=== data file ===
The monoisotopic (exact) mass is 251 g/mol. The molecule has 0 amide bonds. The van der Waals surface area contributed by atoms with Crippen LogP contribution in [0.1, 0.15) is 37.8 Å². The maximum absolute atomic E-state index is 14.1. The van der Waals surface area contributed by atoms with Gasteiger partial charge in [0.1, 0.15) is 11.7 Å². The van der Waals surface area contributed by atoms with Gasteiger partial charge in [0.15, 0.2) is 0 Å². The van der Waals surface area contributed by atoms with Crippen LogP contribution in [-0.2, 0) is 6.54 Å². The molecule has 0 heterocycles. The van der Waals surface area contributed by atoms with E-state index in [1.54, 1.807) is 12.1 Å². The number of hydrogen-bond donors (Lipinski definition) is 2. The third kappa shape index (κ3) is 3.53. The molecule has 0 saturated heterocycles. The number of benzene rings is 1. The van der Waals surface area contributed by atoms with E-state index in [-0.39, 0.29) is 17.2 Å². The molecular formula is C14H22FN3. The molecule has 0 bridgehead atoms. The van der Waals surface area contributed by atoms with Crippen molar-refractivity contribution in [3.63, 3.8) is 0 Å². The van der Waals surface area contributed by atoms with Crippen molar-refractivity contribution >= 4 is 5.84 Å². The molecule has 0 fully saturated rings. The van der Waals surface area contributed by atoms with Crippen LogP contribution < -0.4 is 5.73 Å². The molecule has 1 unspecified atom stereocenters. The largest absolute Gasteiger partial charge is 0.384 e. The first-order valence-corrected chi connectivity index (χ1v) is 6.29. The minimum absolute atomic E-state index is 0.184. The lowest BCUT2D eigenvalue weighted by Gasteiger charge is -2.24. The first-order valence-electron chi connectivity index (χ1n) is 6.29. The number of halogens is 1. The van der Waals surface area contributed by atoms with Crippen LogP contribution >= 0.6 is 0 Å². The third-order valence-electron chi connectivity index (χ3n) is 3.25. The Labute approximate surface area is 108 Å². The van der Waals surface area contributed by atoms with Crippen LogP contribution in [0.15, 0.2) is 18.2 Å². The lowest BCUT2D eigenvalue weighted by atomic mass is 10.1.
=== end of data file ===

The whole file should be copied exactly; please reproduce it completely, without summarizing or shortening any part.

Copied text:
The monoisotopic (exact) mass is 251 g/mol. The molecule has 0 amide bonds. The van der Waals surface area contributed by atoms with Crippen LogP contribution in [0.1, 0.15) is 37.8 Å². The maximum absolute atomic E-state index is 14.1. The van der Waals surface area contributed by atoms with Gasteiger partial charge in [0.1, 0.15) is 11.7 Å². The van der Waals surface area contributed by atoms with Gasteiger partial charge in [0.15, 0.2) is 0 Å². The van der Waals surface area contributed by atoms with Crippen LogP contribution in [-0.2, 0) is 6.54 Å². The molecule has 0 heterocycles. The van der Waals surface area contributed by atoms with E-state index in [1.54, 1.807) is 12.1 Å². The number of hydrogen-bond donors (Lipinski definition) is 2. The third kappa shape index (κ3) is 3.53. The molecule has 0 saturated heterocycles. The number of benzene rings is 1. The van der Waals surface area contributed by atoms with E-state index in [-0.39, 0.29) is 17.2 Å². The molecular formula is C14H22FN3. The molecule has 0 bridgehead atoms. The van der Waals surface area contributed by atoms with Crippen molar-refractivity contribution in [3.63, 3.8) is 0 Å². The van der Waals surface area contributed by atoms with Crippen molar-refractivity contribution >= 4 is 5.84 Å². The molecule has 0 fully saturated rings. The van der Waals surface area contributed by atoms with Crippen LogP contribution < -0.4 is 5.73 Å². The molecule has 1 unspecified atom stereocenters. The largest absolute Gasteiger partial charge is 0.384 e. The first-order valence-corrected chi connectivity index (χ1v) is 6.29. The minimum absolute atomic E-state index is 0.184. The lowest BCUT2D eigenvalue weighted by Gasteiger charge is -2.24. The first-order valence-electron chi connectivity index (χ1n) is 6.29. The number of halogens is 1. The van der Waals surface area contributed by atoms with Crippen LogP contribution >= 0.6 is 0 Å². The third-order valence-electron chi connectivity index (χ3n) is 3.25. The Labute approximate surface area is 108 Å². The van der Waals surface area contributed by atoms with Crippen LogP contribution in [0.15, 0.2) is 18.2 Å². The lowest BCUT2D eigenvalue weighted by atomic mass is 10.1.